Jason Sudeikis is proof that jocks can be funny. He was a good enough high school point guard to get a basketball scholarship to Fort Scott Community College in the basketball-mad state of Kansas, but along the way he got sidetracked by comedy. While still at high school he got involved with an improv show called ComedySportz; in 2013 Sudeikis told ESPN that it was “the perfect mix between sports and comedy,” and was his bridge into performing. His college playing career was short-lived, in part because he wound up focusing more on the theater.
Acting might have been his destiny, but if you do something long enough and at a high enough level during your formative years it’ll stick with you forever. Basketball’s always been a part of Sudeikis’s life, and that connection to sports popped up often during his time on Saturday Night Live. From “Roundball Rock” , to challenging Lebron to a game, to playing various different sports announcers, for years Sudeikis was SNL’s go-to man for sports sketches.
Sudeikis is digging into that background for his latest gig, as the host and commentator for TBS’s comedy competition show Tournament of Laughs. Sudeikis presides as the show’s resident Ernie Johnson Jr., setting up each clip and acting, as he told Paste, like “a traffic cop, going from one thing to the next.”
If you haven’t seen Tournament of Laughs, imagine something like Comedy Central’s Roast Battle, only reconfigured for the pandemic age, and without the actual roasting. A diverse lineup of comedians—including Margaret Cho, Gilbert Gottfried, Natasha Leggero, Moshe Kasher, Cameron Esposito, Jim Norton, Triumph the Insult Comic Dog, and more—square off one on one with videos they write and shoot remotely on their own time; viewers vote on each matchup, and the winner moves on to the next round. It’s both a steady source of new comedy videos from some pretty prominent names, and also a fascinating glimpse at what their homes look like. And it helps out Black Lives Matter and the United Nations Foundation’s COVID-19 Solidarity Response Fund, to whom the show’s producers made charitable donations.
At the center of it all is Sudeikis doing his best SportsCenter impression. Although he and longtime collaborator Corey Rittmaster write some of his material, Sudeikis describes himself as “a hired gun” on the show. “I did a guest spot on this show with Kevin Hart called What the Fit, where we both trained to become nights at Medieval Times. One of the producers liked the way I handled my business then.” They were looking for a comedian to play a fake sportscaster role—something Sudeikis mentions he “stepped into numerous times when [he] worked at Saturday Night Live”—and apparently his turn as a Medieval Times knight made a great impression on them.
It also helps that it’s a paying gig at a time when there’s nothing else happening in the entertainment world. “Nobody in my household, including my kids, have been bringing in any dough,” Sudeikis points out, “so it seemed like a good way to make a little money, help other folks make money, and give away a little money to charitable causes. It made sense.”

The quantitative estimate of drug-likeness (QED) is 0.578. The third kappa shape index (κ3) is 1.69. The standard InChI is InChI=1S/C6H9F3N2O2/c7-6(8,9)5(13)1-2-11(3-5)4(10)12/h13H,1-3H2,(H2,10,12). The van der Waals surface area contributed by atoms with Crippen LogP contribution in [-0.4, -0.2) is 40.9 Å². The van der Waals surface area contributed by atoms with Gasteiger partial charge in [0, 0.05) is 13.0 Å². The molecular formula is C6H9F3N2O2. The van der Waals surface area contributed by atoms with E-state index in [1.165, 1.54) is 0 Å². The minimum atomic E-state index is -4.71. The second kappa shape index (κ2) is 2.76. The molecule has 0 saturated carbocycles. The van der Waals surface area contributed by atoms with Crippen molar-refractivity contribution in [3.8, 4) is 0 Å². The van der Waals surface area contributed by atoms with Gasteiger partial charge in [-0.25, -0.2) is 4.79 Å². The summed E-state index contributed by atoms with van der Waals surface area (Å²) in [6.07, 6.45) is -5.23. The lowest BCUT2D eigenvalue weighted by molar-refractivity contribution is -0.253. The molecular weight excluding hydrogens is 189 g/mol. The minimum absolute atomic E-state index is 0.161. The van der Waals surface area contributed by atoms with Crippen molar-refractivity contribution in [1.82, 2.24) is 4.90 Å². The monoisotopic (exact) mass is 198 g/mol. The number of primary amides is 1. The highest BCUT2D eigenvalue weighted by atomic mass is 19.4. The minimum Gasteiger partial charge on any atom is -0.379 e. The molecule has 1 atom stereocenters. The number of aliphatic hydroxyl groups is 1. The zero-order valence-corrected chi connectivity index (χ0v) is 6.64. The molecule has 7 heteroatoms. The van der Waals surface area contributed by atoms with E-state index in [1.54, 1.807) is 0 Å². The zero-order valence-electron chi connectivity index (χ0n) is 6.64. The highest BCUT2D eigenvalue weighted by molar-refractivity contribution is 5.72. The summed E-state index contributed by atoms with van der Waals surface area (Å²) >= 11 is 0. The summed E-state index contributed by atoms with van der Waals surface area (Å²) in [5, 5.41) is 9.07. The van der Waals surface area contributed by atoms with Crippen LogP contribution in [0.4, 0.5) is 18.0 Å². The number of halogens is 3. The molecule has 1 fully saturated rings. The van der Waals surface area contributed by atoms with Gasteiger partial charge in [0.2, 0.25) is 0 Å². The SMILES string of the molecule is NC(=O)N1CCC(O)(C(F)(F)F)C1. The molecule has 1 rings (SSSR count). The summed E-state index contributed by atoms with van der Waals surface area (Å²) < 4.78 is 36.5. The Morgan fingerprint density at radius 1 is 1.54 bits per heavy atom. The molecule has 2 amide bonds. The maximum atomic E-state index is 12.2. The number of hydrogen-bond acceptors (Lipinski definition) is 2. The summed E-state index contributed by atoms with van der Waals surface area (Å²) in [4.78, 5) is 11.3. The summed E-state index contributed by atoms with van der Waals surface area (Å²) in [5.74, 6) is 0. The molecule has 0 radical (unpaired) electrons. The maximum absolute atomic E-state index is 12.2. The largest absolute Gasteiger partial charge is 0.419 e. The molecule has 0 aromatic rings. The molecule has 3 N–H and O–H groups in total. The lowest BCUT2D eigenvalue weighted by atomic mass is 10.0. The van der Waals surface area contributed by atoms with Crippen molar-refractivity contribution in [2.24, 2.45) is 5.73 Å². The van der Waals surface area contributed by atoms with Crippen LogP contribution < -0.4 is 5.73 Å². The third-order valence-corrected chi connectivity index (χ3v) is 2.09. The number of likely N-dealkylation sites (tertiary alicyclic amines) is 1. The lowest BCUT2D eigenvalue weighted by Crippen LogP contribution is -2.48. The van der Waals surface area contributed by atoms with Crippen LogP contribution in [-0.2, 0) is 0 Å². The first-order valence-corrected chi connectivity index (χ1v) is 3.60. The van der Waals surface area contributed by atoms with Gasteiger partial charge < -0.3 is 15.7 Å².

The Kansas City native counts the Royals announcers he grew up listening to among his influences as a fake comedy sportscaster, and singles one specific current ESPN star as a fashion inspiration. “America’s Sweetheart Scott Van Pelt is sort of our model for the way I would dress,” he says. “A nice pocket square and nice suit, sitting there letting the suit give me an air of gravitas that I don’t normally carry with me.
“The ESPN announcers that Will Forte and I did [on Saturday Night Live] were just based on a generic guy who had a roller coaster of a voice, goes down low and then goes up really high. I don’t know who—it might’ve been partially based on somebody back home in Kansas City. The name escapes me, somebody who might’ve called games for the Royals or whatnot.”
Perhaps one reason Sudeikis finds himself parodying sportscasters so often is because he realizes he very easily could’ve wound up being a professional sportscaster if things had worked out differently. “If things had gone in a different direction, had I graduated from college, maybe this is a job I would be doing in some capacity,” he tells Paste. “News anchor, or something.”
Instead he wound up pursuing comedy, honing his craft and making his name on Saturday Night Live. Sudeikis sees some similarities between working on that show and Tournament of Laughs, where the winners have to come up with a new video idea every week. “[Tournament of Laughs] reminds me of my youth at SNL,” he says. “Sometimes you even forget that show was on television. By the time people were talking about the last one you were on to the next one, and there’s a similar energy here. Which is not too dissimilar to a sports gig.”
Tournament of Laughs airs on TBS on Sundays at 10 p.m. ET. The second half of “The Mean and Lean 16” premieres this weekend.
Senior editor Garrett Martin writes about videogames, comedy, travel, theme parks, wrestling, and anything else that gets in his way. He’s on Twitter @grmartin.